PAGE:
In addition to DNA methylation, histone modifications represent another important epigenetic mechanism that has a critical role in transcriptional regulation and carcinogenesis [2]. Since, the role of these epigenetic changes in oral carcinogenesis is not well known; we examined Histone 3 acetylation and Histone 3 lysine 9 dimethylation in chromatin associated with XPB, XPC and XPD promoter regions in tumors and control tissue samples. Interestingly, significant enrichment of H3 acetylation of XPB gene was found in OSCC samples as compared to controls and margins. These increased levels of H3 acetylation of XPB gene may account for the increased expression of this gene in OSCC patients as observed in our overall expression analysis. To the best of our knowledge, this is the first report studying the histone modification status of NER genes in OSCC. However, we did not find any significant difference in H3 acetylation and H3K9me2 between tumors and control samples for XPC and XPD genes. These findings are consistent with our gene expression data, where too we did not find any change in mRNA levels of these genes between tumors and control samples, suggesting that these histone modifications may not contribute significantly to regulation of XPC and XPD genes in OSCC. Our findings are supported by an earlier study in which the similar levels of global H3K9me2 were found in normal, dysplastic and in OSCC samples [27]. The association of histone modifications with gene expression and environmental factors was not studied as the number of samples included in ChIP analysis was very small. Further studies with adequate power and sample size are required to assess the association of histone modifications with gene expression and environmental factors in OSCC.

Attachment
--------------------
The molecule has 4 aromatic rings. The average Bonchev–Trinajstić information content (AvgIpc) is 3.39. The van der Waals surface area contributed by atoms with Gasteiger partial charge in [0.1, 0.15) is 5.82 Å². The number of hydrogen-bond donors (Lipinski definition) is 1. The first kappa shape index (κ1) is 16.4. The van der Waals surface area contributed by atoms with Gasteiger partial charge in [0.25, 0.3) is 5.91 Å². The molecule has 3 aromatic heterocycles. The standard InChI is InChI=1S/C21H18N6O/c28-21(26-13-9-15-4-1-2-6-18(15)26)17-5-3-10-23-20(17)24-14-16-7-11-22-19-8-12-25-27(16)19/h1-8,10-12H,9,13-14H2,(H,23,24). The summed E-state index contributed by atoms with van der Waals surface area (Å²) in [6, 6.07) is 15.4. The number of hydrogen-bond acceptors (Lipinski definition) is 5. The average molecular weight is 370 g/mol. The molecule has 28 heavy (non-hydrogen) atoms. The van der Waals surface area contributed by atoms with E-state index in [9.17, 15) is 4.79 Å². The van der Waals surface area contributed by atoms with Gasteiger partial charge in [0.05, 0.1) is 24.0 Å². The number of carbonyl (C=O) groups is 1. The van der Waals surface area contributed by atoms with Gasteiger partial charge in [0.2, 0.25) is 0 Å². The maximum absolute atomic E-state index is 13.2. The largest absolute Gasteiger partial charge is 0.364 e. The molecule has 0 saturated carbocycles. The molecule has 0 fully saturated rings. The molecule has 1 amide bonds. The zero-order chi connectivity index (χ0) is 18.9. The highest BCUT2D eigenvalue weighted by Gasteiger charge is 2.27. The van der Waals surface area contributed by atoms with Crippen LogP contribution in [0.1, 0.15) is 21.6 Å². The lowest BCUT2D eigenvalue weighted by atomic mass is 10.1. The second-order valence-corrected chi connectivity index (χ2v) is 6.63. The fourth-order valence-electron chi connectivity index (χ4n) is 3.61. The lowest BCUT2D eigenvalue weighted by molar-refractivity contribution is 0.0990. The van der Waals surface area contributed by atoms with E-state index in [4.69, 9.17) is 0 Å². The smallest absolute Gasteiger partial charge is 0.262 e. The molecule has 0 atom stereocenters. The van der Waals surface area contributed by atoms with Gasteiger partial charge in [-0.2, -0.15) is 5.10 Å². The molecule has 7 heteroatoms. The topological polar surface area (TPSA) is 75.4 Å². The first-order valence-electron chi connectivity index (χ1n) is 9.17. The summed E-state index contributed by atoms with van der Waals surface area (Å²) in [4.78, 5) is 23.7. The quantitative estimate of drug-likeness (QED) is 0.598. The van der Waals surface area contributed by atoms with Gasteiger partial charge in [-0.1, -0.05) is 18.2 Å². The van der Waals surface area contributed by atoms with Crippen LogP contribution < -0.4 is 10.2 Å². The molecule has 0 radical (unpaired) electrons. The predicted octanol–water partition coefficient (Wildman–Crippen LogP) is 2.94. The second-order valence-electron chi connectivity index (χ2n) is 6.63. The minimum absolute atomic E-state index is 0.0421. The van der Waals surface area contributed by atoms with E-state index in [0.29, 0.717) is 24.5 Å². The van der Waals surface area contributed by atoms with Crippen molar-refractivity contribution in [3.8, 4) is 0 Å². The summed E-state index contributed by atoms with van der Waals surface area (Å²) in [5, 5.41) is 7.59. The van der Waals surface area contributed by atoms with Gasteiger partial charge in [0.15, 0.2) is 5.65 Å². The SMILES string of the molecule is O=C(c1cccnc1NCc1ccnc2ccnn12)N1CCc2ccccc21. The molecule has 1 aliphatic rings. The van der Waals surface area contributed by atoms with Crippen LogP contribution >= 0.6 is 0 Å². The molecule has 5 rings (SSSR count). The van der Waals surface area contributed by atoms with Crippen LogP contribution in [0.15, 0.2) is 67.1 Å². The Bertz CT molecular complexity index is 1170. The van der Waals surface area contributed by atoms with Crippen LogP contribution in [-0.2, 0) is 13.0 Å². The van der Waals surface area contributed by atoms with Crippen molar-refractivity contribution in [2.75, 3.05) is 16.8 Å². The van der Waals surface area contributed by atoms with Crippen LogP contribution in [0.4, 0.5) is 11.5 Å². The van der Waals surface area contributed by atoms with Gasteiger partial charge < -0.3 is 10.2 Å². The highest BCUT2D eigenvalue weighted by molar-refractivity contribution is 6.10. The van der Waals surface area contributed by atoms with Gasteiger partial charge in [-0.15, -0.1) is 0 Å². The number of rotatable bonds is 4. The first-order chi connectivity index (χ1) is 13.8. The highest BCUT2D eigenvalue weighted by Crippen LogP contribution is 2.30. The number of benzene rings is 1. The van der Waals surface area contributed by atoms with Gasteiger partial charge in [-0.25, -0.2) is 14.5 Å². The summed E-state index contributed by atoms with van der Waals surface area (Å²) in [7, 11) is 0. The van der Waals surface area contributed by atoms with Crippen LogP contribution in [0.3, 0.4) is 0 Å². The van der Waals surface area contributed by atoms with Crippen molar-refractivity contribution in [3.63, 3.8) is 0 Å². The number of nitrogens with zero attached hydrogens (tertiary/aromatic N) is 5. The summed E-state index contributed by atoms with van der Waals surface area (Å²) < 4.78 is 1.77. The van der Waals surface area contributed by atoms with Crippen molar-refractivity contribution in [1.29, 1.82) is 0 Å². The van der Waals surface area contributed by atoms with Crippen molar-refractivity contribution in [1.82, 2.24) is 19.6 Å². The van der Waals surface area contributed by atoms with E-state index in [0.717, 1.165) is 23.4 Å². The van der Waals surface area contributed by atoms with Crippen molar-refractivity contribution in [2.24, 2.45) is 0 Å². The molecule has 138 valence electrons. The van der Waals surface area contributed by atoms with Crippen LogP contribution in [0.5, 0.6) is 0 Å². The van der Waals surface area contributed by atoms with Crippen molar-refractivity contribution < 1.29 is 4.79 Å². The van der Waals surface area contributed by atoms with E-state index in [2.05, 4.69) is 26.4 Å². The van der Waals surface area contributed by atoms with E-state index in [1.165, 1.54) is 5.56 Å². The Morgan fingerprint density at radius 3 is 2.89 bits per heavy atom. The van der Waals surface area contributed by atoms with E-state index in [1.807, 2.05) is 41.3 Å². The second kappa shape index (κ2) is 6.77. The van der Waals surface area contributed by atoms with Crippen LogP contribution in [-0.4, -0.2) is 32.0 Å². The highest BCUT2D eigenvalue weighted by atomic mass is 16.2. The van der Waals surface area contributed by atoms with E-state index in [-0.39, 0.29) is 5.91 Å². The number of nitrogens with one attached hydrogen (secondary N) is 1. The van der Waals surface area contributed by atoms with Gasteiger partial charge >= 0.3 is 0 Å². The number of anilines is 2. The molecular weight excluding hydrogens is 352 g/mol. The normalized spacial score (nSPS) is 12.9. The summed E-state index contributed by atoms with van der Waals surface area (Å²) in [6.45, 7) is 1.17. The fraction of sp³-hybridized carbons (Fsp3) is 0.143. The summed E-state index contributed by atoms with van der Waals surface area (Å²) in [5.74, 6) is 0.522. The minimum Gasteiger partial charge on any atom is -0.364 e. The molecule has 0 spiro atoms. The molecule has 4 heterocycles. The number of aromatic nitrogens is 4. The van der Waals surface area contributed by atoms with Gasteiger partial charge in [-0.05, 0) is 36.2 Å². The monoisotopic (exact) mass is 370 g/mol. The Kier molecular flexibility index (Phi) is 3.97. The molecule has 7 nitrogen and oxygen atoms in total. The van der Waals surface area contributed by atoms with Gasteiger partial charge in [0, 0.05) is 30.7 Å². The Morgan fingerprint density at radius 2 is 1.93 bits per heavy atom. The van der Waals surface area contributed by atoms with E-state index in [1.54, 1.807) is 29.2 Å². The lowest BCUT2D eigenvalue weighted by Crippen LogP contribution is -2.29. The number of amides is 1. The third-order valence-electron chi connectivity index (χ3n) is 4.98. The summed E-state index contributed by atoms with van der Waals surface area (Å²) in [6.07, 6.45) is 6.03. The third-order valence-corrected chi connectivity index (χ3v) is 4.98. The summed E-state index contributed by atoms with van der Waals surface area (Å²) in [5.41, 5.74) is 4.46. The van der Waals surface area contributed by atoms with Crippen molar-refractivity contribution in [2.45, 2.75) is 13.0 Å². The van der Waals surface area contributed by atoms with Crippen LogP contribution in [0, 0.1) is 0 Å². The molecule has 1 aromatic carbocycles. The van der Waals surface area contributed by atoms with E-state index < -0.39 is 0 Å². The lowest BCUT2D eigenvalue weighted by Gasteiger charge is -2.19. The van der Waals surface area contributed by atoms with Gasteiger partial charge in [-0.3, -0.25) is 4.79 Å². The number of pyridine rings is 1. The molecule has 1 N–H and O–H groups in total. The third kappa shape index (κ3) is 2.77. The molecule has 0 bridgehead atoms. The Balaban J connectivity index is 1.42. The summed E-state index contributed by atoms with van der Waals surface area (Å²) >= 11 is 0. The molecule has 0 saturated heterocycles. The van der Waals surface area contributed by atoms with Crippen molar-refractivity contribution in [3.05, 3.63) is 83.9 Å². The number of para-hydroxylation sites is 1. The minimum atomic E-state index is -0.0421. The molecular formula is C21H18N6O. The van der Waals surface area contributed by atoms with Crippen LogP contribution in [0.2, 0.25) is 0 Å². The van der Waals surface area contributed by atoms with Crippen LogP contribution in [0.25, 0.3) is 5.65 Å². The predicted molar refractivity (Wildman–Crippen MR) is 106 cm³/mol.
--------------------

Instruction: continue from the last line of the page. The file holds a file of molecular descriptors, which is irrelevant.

In summary, our data showed that XPB gene showed increased histone H3 acetylation correlating with its increased expression in tumor tissues. Further, promoter methylation of NER genes was not found to be associated with oral carcinogenesis; however, future studies with larger sample size are required for its validation. Thus, the present study indicates the role of histone modifications in regulating the expression of XPB gene in OSCC and may facilitate development of new approaches for treatment and diagnosis of OSCC.


This study was carried out at Genetics of Complex Disorders Laboratory, PGIMER, Chandigarh, India. The authors are grateful to all individuals who participated in this study and the laboratory staff members for their skillful technical help. Cynthia Cyriac was getting senior research fellowship from Indian Council of Medical Research, New Delhi, India.